Airline Customer Disservice
Congressional Oversight & ATO Privatization
Most of the airlines (except Delta) and A4A have invested major political capital in the soon-to-be introduced FAA air traffic control privatization/corporatization or whatever label is the de rigueur jargon for the advocates. Central to this transition from the Executive Branch and Congressional control is the creation of an industry Board to govern the ATO.
The argument proffered that the implementation of the future ATC navigation and communication system, NextGen, has been badly harmed by the FAA’s existence within the Administration and under the financial limits established by Congress. It is said that having a set of governors (big airlines, regional airlines, GA/BA, airline labor, ATO labor and an appointee of the Secretary of Transportation) must do better than the abysmal track record of the last 30 years.
Last week, the House and then the Senate held hearings on the airlines managing their basic business—passenger service. Note this is a sphere of their operations for which they were granted total deregulation in 1978. After almost 40 years of no government oversight or regulation, Congress lectured the executives about how incredibly poorly they are treating (“beating”?) their customers.
The unhappy faces of the House Aviation subcommittee signify great displeasure about this unfettered treatment of the airline customers and the Members constituents.
To show how well the airlines took their criticism, their trade association replied in this article: Airlines are taking action: Opposing view.
Specifically, they cited a poll, taking contemporaneously with these incidents:
The recent American Customer Satisfaction Index Travel Report suggests we have made progress. Improvements include better online booking and check-in processes, innovative baggage-handling technology and timely text alerts to keep passengers informed. We look forward to building on these improvements because they make a difference in the customer experience.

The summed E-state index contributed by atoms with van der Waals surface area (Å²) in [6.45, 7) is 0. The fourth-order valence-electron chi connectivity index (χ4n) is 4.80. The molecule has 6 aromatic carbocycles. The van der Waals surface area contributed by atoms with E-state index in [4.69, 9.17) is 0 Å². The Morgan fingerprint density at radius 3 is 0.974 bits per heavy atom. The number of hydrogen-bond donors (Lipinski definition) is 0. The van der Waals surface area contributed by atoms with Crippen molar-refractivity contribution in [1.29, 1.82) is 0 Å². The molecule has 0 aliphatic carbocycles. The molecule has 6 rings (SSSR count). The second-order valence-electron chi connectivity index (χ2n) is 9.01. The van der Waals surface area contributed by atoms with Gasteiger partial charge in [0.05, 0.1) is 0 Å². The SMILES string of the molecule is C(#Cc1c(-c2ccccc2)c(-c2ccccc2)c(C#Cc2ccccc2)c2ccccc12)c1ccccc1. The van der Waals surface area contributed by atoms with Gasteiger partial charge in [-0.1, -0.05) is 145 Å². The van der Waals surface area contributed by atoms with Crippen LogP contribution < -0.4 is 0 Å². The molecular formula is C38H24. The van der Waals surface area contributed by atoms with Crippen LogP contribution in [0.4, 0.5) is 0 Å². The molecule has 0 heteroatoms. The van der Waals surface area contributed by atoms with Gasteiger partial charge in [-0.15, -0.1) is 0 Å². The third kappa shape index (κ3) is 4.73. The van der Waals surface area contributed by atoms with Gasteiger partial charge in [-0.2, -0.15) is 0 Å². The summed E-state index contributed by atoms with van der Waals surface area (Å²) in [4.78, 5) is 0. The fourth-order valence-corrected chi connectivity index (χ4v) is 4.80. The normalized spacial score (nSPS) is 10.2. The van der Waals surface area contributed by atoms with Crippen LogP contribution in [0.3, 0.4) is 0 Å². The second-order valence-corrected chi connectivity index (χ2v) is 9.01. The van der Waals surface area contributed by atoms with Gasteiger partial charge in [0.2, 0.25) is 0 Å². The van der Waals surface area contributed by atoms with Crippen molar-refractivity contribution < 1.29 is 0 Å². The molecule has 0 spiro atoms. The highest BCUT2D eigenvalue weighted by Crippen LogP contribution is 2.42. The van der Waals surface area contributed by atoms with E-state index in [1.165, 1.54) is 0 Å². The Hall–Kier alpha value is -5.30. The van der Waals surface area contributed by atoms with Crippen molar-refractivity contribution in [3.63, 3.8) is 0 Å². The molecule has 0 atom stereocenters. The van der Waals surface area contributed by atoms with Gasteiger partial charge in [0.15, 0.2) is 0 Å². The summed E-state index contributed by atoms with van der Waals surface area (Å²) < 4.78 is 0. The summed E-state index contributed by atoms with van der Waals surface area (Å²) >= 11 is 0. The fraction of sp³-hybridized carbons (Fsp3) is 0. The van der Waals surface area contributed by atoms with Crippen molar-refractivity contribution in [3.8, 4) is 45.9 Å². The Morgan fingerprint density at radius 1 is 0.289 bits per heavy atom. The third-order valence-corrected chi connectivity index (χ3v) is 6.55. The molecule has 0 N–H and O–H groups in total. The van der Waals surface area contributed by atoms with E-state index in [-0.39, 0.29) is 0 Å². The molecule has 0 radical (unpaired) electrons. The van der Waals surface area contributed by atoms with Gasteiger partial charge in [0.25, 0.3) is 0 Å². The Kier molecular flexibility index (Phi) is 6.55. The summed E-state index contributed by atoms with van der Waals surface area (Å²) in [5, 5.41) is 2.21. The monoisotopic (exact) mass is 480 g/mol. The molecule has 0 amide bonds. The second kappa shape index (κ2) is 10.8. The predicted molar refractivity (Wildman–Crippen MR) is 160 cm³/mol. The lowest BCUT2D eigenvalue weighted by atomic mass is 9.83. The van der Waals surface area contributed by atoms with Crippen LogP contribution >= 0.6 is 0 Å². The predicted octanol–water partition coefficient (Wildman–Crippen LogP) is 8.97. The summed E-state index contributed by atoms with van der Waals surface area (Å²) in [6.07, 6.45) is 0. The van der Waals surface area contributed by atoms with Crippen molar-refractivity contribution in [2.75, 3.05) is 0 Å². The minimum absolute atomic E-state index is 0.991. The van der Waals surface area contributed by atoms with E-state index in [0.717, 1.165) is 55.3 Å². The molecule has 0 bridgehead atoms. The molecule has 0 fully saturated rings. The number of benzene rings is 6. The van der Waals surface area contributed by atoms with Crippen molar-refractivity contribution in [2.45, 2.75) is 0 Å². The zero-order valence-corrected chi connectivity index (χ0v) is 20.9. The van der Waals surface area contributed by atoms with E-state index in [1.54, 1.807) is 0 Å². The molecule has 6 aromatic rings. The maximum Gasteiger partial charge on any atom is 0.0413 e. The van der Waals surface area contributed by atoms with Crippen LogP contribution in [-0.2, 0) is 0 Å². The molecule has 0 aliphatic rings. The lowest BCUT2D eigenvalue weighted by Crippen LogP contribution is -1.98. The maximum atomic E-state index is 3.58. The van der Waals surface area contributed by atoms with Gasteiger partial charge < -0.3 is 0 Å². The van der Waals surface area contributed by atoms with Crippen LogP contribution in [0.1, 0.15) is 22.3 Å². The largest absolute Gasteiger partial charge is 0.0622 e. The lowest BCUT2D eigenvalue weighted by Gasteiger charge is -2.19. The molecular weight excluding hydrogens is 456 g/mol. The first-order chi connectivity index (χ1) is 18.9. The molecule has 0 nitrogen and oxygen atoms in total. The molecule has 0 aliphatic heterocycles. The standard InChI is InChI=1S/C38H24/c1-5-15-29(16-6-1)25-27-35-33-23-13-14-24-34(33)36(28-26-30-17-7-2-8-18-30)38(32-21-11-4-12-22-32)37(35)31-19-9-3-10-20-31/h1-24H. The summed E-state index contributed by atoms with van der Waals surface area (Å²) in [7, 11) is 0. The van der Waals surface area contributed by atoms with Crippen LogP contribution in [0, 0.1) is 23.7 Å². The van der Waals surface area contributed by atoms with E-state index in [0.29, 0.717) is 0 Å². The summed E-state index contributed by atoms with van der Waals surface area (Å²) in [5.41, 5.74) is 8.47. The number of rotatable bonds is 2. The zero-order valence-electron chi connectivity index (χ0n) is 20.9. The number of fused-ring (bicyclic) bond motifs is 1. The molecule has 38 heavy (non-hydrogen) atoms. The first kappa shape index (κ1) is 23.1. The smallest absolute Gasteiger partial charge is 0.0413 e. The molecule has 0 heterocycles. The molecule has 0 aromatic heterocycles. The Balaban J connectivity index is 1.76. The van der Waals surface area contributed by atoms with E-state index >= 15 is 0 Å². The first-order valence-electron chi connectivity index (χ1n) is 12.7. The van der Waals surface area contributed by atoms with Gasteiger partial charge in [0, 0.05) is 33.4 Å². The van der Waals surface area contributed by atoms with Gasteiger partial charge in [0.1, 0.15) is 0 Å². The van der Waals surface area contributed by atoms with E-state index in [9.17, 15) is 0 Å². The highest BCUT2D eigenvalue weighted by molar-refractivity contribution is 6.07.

Passengers will hold carriers accountable to their recent commitments without the government’s meddling.
So, in several weeks or even months when the next FAA Reauthorization Bill, including some form of A4A’s preferred governance and funding of the new ATO, will be considered, do you think that the frowns of the above-pictured members will turn to smiles? Having demonstrated less than excellent exercise of the freedom to service their passengers, do you think that the Congress will be confident in turning the management of the ATO to these same executives?
Add to that observation the following thoughts:
• The idea of privatization was introduced about 5 years ago.
• Since then the proponents have tried to convince the opponents that privatization is a win/win option—to no avail.
• Congress could structure the ATO, Inc. Board in three basic configurations:
(a) An airline heavy representation,
(b) A GA/BA strong influence, or
(c) Completely balanced.
• (b) seems unlikely; heavy opposition, particularly in the Senate, has been announced to the (a) option; so, (c) seems to be the likely Congressional choice.
○ Under (c), the ATO, Inc. Board would have difficulty coming to a consensus and complete stagnation is predictable.
Really, really bad timing!!!
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